NOTE: This is part of our continuing countdown of the Top 50 football players in Arizona Wildcats history. This feature focuses on those players who made historical contributions to the program and the university.
The words reach out, nearly 87 years later, an exhortation, an inspiration, from the death bed of former University of Arizona quarterback John Button Salmon.
Those words, a rallying cry for generations, are more prominent than ever, stretching across 75 yards of the new FieldTurf at Arizona Stadium: Bear Down.
No former Wildcats athlete has left a more-permanent mark than Salmon, who, according to legend, gave football coach J.F. “Pop” McKale in 1926 a message for the team after being critically injured in an automobile crash.
“Tell them,” Salmon said, “tell the team to bear down.”
After Salmon died Oct. 18 of that year, McKale relayed the message to the team, igniting an enduring tradition. Bear Down became the name of the Arizona’s first gym. Marching band director Jack Lee wrote the school’s fight song, “Bear Down, Arizona,” now heartily sung by the Wildcats in the locker room after football victories.
And, in a sign of the times, #BearDown is a popular Twitter hashtag for all UA-related topics.
The current athletic department administration is more keen than ever to market and brand the Bear Down story, a uniquely UA legend that can help the Wildcats — such a common nickname among colleges, including four at the Football Bowl Subdivision level — gain recognition in a crowded media world.
“You want to set yourself apart, and that is not just from an athletic-department standpoint, but for alumni and for fans,” said James Francis, a senior associate athletic director who was a walk-on defensive back at UA from 1990 to 1993.
“You want something you can call your own. Bear Down is certainly that.”
UA officials will be moving Salmon front and center this season at its new Lowell-Stevens Football Facility in the north end zone of Arizona Stadium. A bust and memorial to Salmon has stood outside McKale Center since 1986, but that will be moved this fall to the public entrance on the northeast side of the facility.
“For us, Bear Down is relevant across all our sports, not just football, but I think it’s an appropriate home,” Francis said.
It’s unclear yet whether the team, as it makes its Wildcat Walk to the stadium, will interact with the memorial, perhaps as Clemson does before home games, rubbing Howard’s Rock for luck.
The new playing surface at Arizona Stadium further provided a canvas for UA to tell its story. School officials opted to imprint the words Bear Down in ghost lettering — a lighter shade of green — across three-fourths of the field.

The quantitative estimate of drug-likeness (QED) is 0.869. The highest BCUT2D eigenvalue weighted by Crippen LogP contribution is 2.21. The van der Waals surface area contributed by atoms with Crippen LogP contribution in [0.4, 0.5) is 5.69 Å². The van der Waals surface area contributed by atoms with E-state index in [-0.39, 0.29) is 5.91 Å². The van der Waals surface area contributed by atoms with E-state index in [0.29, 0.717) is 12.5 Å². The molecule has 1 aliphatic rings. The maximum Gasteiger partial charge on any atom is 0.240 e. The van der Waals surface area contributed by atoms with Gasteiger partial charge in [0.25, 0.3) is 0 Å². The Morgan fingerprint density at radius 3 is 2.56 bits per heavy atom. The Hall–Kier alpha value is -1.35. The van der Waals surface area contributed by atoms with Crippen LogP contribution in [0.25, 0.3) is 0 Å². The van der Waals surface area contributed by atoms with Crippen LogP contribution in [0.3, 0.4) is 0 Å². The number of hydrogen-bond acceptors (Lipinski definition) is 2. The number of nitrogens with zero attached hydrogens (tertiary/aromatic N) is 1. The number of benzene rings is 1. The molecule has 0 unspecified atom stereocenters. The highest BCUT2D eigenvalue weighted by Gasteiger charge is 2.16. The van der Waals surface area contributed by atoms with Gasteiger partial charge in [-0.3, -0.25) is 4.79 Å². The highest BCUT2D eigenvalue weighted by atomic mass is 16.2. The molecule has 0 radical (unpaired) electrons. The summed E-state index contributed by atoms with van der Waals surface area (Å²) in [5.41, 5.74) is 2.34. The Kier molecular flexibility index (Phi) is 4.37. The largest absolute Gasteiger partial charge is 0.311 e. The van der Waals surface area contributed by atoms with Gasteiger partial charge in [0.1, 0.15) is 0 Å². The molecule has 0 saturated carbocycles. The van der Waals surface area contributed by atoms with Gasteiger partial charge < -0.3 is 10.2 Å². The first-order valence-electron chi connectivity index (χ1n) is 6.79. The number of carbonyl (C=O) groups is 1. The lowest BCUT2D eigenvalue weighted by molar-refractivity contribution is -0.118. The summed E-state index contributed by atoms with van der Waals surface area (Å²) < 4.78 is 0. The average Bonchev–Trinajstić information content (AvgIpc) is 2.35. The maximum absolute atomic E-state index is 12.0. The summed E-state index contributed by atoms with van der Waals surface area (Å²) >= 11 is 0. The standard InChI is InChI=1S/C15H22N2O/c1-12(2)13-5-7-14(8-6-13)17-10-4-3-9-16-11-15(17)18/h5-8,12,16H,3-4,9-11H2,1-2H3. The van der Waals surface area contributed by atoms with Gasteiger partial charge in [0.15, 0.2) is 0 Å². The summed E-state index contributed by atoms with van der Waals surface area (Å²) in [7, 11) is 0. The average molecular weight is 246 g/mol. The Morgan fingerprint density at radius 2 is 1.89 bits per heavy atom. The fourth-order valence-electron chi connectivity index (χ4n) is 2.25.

“For us, there is a history of having Bear Down as part of the pregame, whether it was a banner the team ran under or if it was on the field,” Francis said.
“With the turf being permanent, we kicked around some different ideas, and this is what we ended up with. Personally, I think it’s awesome. We have had a lot of positive feedback about it.
“If somebody sees that and knows what it means, they’re like, ‘OK, that’s cool.’ If they don’t, then it causes them to do what I did when I walked on to the campus, which is find out what it means. We want to educate people locally, regionally and nationally.”
And, as UA officials know, with the words so prominent on the field, TV announcers will be duty-bound to explain it to the masses.
For former UA coach Dick Tomey, Salmon’s expression hardly was limited to the stuff of pregame speeches. Asked what Bear Down meant to him and his teams, Tomey first cited the courage and fighting spirit of identical-twin star linebackers Kevin and Chris Singleton and their family. Kevin was diagnosed with leukemia in 1989, and Chris donated life-saving bone marrow.
“Once you get to UA, you really understand how much a part of the fiber of the university that Button Salmon was and that statement is,” Tomey said. “I think we used it a lot … especially when we were given a real-life situation.”
Salmon wasn’t the only historical contributor at UA. About a decade after his death, running back Robert Svob arrived at UA from Jerome High. Svob’s later contributions were felt all over the city, including leading work with the YMCA, Arizona Boys Ranch and Big Brothers of Tucson. He served as an Arizona assistant athletic director, director of intramural sports for 17 years and as the dean of students. He remains on the Arizona Hall of Fame selection committee.
Karl Eller, who lettered from 1949-51, became an Arizona and national business leader, notably in outdoor advertising. It’s his name on the university’s Eller College of Management.
And running back Fred Batiste was a Tucson High grad who in 1949 became the first Black letterman at UA, serving as inspiration to a generation that followed. One of those was Ernie McCray, who also attended Tucson High before becoming a basketball star at UA from 1957 to 1960. He holds the single-game UA record with 46 points.
“We lived in the same neighborhood,” McCray said of the Batiste family, including older brother Joe, a legendary Tucson track athlete.
“Fred was our hero, our first at the college level; up until it was the guys wearing the big red ‘T’ of Tucson High who made us sigh. Nice man. … And he could run, like Joe. If he got past the last man it was no contest. I don’t know what kind of student he was, but he sure opened some doors. As I remember, there was a lull as far as Black football players, and about the time I enrolled in 1956 that was changing.”